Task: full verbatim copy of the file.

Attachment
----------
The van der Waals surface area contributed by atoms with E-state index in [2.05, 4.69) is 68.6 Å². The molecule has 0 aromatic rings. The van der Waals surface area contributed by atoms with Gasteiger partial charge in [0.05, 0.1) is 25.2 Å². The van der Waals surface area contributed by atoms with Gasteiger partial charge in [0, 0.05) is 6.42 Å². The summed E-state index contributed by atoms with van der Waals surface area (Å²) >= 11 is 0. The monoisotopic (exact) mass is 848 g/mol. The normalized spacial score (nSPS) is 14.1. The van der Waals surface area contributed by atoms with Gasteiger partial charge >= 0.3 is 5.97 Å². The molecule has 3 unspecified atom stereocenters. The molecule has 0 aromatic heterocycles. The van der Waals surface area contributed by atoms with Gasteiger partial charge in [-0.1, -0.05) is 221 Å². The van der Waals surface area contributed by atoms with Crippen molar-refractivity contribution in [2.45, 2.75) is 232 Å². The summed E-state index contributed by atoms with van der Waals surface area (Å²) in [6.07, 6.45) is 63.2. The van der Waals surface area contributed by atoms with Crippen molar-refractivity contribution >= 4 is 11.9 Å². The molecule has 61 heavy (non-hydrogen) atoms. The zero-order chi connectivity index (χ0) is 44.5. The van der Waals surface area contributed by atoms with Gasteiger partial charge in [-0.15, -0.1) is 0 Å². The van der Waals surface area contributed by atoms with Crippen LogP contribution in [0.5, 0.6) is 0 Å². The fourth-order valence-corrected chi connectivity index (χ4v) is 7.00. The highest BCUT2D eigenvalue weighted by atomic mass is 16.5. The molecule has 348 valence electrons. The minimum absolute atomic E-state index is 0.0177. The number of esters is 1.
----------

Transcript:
The van der Waals surface area contributed by atoms with E-state index in [2.05, 4.69) is 68.6 Å². The molecule has 0 aromatic rings. The van der Waals surface area contributed by atoms with Gasteiger partial charge in [0.05, 0.1) is 25.2 Å². The van der Waals surface area contributed by atoms with Gasteiger partial charge in [0, 0.05) is 6.42 Å². The summed E-state index contributed by atoms with van der Waals surface area (Å²) >= 11 is 0. The monoisotopic (exact) mass is 848 g/mol. The normalized spacial score (nSPS) is 14.1. The van der Waals surface area contributed by atoms with Gasteiger partial charge >= 0.3 is 5.97 Å². The molecule has 3 unspecified atom stereocenters. The molecule has 0 aromatic heterocycles. The van der Waals surface area contributed by atoms with Gasteiger partial charge in [-0.1, -0.05) is 221 Å². The van der Waals surface area contributed by atoms with Crippen molar-refractivity contribution in [2.45, 2.75) is 232 Å². The summed E-state index contributed by atoms with van der Waals surface area (Å²) in [6.07, 6.45) is 63.2. The van der Waals surface area contributed by atoms with Crippen molar-refractivity contribution >= 4 is 11.9 Å². The molecule has 61 heavy (non-hydrogen) atoms. The zero-order chi connectivity index (χ0) is 44.5. The van der Waals surface area contributed by atoms with Gasteiger partial charge in [-0.15, -0.1) is 0 Å². The van der Waals surface area contributed by atoms with Crippen LogP contribution in [0.5, 0.6) is 0 Å². The fourth-order valence-corrected chi connectivity index (χ4v) is 7.00. The highest BCUT2D eigenvalue weighted by atomic mass is 16.5. The molecule has 348 valence electrons. The minimum absolute atomic E-state index is 0.0177. The number of esters is 1.